Unseeded Clijsters wins U.S. Open


Kim Clijsters of Belgium celebrates her U.S. Open win with daughter Jada Sunday in New York.
Unseeded Belgian and former world number one Kim Clijsters’ return to women’s tennis culminated in a U.S. Open women’s singles title after beating ninth seed and Caroline Wozniacki 7-5, 6-3 in New York.

The win on Sunday capped a stunning run for Clijsters, who emerged only last month from a two-year retirement, during which she got married and had a child. The 26-year-old becomes the first mother to win a Grand Slam since 1980 when Evonne Goolagong Cawley won Wimbledon. In a match that lasted an hour and 33 minutes, Clijsters took the first set that saw her take a 2-0 lead in the beginning before Wozniacki, in her first Grand Slam final, took the next four games to go 4-2. The two evened at 4-4, Wozniacki clawed back from a 0-40 deficit to win the next game only to lose the next three and the set to Clijsters. Clijsters’ breakthrough in the second set came after breaking Wozniacki to lead 4-2 and take the next game, according to Press Association Sport. Although Wozniacki would win one more game at serve, Clijsters would serve for the win, and with the smash of a lob over the net, her triumphant comeback was complete. Clijsters, who won the U.S. Open in 2005, secured her place in the final after beating third seed American Venus Williams in the 4th round, 18th seed Li Na of China in the quarterfinals and second seed American Serena Williams in the semifinals. Watch Clijsters discuss her return early on in the U.S. Open The semifinal win — at 6-4, 7-5 — was not without controversy, as Williams, the defending champion, lost the match after receiving a point penalty on match point for verbally abusing a line judge over a foot-fault call. On Sunday the U.S. Open imposed a $10,500 fine on Williams — a maximum on-site fine of $10,000 for unsportsmanlike conduct for her behavior with the judge and $500 for racquet abuse during the first set of the same match.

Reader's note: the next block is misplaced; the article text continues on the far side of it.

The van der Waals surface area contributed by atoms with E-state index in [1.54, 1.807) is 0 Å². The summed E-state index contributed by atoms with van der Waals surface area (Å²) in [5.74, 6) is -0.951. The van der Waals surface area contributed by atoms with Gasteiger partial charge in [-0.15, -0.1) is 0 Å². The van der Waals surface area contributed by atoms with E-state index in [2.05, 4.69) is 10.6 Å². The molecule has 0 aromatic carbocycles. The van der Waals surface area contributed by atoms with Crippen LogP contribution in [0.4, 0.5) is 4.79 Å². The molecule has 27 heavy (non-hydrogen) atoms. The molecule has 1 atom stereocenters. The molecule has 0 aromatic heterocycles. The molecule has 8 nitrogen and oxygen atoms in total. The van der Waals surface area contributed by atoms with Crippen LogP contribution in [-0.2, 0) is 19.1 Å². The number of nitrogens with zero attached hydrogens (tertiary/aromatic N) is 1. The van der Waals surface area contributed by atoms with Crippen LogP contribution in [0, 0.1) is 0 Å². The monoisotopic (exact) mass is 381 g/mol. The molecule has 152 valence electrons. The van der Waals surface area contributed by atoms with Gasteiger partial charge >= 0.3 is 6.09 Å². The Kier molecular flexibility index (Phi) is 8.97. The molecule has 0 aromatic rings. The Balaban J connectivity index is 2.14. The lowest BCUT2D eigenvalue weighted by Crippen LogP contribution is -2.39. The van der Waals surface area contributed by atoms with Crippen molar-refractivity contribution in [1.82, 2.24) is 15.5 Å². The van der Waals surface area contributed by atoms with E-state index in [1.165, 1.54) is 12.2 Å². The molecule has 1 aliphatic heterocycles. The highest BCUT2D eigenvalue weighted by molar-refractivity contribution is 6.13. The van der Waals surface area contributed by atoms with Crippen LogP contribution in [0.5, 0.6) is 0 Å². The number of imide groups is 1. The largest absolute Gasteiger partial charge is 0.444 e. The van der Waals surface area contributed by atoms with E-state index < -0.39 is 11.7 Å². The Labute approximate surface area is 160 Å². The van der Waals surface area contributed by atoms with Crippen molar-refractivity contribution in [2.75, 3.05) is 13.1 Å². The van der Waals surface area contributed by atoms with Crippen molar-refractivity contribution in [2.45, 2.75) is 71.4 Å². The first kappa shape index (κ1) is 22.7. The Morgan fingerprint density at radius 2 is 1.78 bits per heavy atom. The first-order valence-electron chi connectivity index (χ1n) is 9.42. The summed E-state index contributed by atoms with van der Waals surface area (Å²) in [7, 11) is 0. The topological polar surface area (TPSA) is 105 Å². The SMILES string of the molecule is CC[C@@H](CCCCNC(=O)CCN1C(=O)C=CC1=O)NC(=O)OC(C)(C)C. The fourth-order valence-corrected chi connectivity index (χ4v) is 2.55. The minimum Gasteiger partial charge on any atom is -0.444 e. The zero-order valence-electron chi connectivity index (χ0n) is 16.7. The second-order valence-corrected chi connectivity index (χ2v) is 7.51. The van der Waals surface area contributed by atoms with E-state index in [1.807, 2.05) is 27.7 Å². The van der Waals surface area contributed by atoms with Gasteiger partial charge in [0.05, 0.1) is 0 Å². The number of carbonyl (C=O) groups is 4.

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An investigation has begun into whether Williams’ behavior warrants consideration as a major offense, for which additional penalties, including suspension, could be imposed. Williams and sister Venus, as fourth seeds, will face top seeds and defending champions Cara Black of Zimbabwe and Liezel Huber of the United States in the women’s doubles finals on Monday.

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